De utslagna möter han alltid
på krogar. I ansikten
rinner tårar; i grogglasen
de ekande skratten,
i det upprörda innanhavet
han beställer "En stor stark!".
Always in pubs I meet them, the defeated,
With a long sweep of the face crying:
Ridiculous the idea that you have stated –
I lived ten years in that city, and you are lying
To say that houses with slate roofs exist,
With windows, wooden floors and rooms upstairs;
A dream, dear friend, there’s no bed gives such rest
As a straw bed evenly spread. There are no powers
Greater than this most ancient barnyard knows.
And you’ll come back, come back, come back –
They always do – in ten years or a score
And find this pig-sty for your pig’s broad back,
And in it all religion, literature, art –
I know, I know the secret of your heart.
Drink up, drink up, the troughs in Paris and
London are no better than your own,
Joyce learned that bitterly in a foreign land.
Don’t laugh, there is no answer to that one!
Outside this pig-sty life deteriorates,
Civilisation dwindles. We are the last preserve
Of Eden in a world of savage states.
With a touch more cunning and a touch more nerve You’d establish at the trough your own good place;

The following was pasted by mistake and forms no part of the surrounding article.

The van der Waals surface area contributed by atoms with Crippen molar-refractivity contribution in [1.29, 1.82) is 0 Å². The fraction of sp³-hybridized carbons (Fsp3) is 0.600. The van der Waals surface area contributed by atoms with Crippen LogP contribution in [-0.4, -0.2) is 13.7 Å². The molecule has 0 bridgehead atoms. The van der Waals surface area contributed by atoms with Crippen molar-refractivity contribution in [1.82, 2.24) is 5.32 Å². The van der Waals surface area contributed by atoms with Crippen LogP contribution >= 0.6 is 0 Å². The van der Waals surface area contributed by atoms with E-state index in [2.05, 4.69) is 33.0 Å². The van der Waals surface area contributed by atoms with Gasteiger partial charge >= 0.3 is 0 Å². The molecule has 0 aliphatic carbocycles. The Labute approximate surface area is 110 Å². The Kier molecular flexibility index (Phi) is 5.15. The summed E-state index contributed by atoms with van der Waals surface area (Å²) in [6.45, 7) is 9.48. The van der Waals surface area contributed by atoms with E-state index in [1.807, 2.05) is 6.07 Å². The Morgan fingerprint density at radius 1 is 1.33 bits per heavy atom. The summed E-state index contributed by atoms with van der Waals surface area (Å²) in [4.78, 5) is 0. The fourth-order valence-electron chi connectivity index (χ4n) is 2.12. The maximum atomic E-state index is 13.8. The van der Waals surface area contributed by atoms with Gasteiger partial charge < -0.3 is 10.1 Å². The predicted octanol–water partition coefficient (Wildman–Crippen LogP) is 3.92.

Meet all the finest sows if you would just
Not damn each hog you meet straight to his face;
They’re all your friends if you but knew. Please put
Your skyward-turned snout unto the ground
And nuts that Africa never knew you’ll find.
Remember Colum and his fair-green promise,
Young maidens’ laughter on a Midland lane,
A greater singer far than Dylan Thomas,
Phrase-maker innocent as April rain.
And see O’Casey lost in English Devon,
Who never wrote another line worth reading
Since he left St George’s Pocket in ’twenty-seven,
Weaving in vain an alien material.
The blue and rapturous phrase, the brave banner
Of a man’s own people shabby and torn,
Strained on the thorn of the English manner.
Lost is the man who thinks that he can scorn
His parish mother’s paps. The greatest sage
May not reject his people’s heritage.
Around you, don’t forget is genius which
Walks with feet rooted in the native soil.
Don’t sweep them from your path or say that such
Are merely drunken talkers without mind.
The poet’s task is not to solve the riddle
Of Man and God but buckleap on a door
And grab his screeching female by her middle
To the music of a melodion (preferably), roar
Against the Western waves of Connemara,
Up lads and thrash the beetles. This tradition
Is what the stranger comes to buy or borrow,
What you would leave to chase a worthless mission. Leave Christ and Christlike problems and you’ll be
The synthesis of Gaelic poetry.
I went away and thought of all the answers,
But there were none that killed his ghastly smile
Which said to me: life has no enchantment,
Art is no more than Sancho Panza’s Isle;
A phrase made up to crown a pint of beer,
A paragraph for a gossip columnist,
A group of idle men and women or
Anything temporary, sensationalist –
Shakespeare and Blake, where are they now, or Keats?
Drink up your drink, get yourself a job…
O God, I cried, these treats are not the treats
That Heaven offers in the Golden Cup.
And I heard the demon’s terrifying yell:
There is no place as perfect as our hell.